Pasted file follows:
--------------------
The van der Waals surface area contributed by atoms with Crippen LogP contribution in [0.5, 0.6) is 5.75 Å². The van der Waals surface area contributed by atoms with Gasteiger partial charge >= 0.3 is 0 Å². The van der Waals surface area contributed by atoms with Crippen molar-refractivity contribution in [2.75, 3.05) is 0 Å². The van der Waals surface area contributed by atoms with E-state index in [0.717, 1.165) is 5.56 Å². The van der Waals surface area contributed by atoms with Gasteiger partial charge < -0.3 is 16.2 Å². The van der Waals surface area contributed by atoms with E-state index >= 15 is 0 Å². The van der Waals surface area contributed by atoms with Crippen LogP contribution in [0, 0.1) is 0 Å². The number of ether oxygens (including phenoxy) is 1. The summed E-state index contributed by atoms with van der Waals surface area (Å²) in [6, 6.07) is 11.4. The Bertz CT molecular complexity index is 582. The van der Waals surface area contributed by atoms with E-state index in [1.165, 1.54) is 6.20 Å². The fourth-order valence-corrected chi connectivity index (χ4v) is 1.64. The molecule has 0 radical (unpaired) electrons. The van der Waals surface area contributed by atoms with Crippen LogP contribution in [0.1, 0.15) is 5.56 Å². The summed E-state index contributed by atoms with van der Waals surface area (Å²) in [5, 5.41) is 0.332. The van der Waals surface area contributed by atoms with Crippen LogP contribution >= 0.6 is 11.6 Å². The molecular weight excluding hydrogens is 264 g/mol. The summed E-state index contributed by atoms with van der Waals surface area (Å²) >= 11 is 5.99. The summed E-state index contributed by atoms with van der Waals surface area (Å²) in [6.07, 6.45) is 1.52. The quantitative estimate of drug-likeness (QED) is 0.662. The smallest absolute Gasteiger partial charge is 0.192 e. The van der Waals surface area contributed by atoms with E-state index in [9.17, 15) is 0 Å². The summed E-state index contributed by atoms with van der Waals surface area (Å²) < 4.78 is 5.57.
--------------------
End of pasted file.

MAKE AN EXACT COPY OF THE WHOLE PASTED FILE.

The van der Waals surface area contributed by atoms with Crippen LogP contribution in [0.5, 0.6) is 5.75 Å². The van der Waals surface area contributed by atoms with Gasteiger partial charge >= 0.3 is 0 Å². The van der Waals surface area contributed by atoms with Crippen molar-refractivity contribution in [2.75, 3.05) is 0 Å². The van der Waals surface area contributed by atoms with E-state index in [0.717, 1.165) is 5.56 Å². The van der Waals surface area contributed by atoms with Gasteiger partial charge < -0.3 is 16.2 Å². The van der Waals surface area contributed by atoms with E-state index >= 15 is 0 Å². The van der Waals surface area contributed by atoms with Crippen LogP contribution in [0, 0.1) is 0 Å². The number of ether oxygens (including phenoxy) is 1. The summed E-state index contributed by atoms with van der Waals surface area (Å²) in [6, 6.07) is 11.4. The Bertz CT molecular complexity index is 582. The van der Waals surface area contributed by atoms with E-state index in [1.165, 1.54) is 6.20 Å². The fourth-order valence-corrected chi connectivity index (χ4v) is 1.64. The molecule has 0 radical (unpaired) electrons. The van der Waals surface area contributed by atoms with Crippen LogP contribution in [0.1, 0.15) is 5.56 Å². The summed E-state index contributed by atoms with van der Waals surface area (Å²) in [5, 5.41) is 0.332. The van der Waals surface area contributed by atoms with Crippen LogP contribution >= 0.6 is 11.6 Å². The molecular weight excluding hydrogens is 264 g/mol. The summed E-state index contributed by atoms with van der Waals surface area (Å²) >= 11 is 5.99. The summed E-state index contributed by atoms with van der Waals surface area (Å²) in [6.07, 6.45) is 1.52. The quantitative estimate of drug-likeness (QED) is 0.662. The smallest absolute Gasteiger partial charge is 0.192 e. The van der Waals surface area contributed by atoms with E-state index in [9.17, 15) is 0 Å². The summed E-state index contributed by atoms with van der Waals surface area (Å²) < 4.78 is 5.57.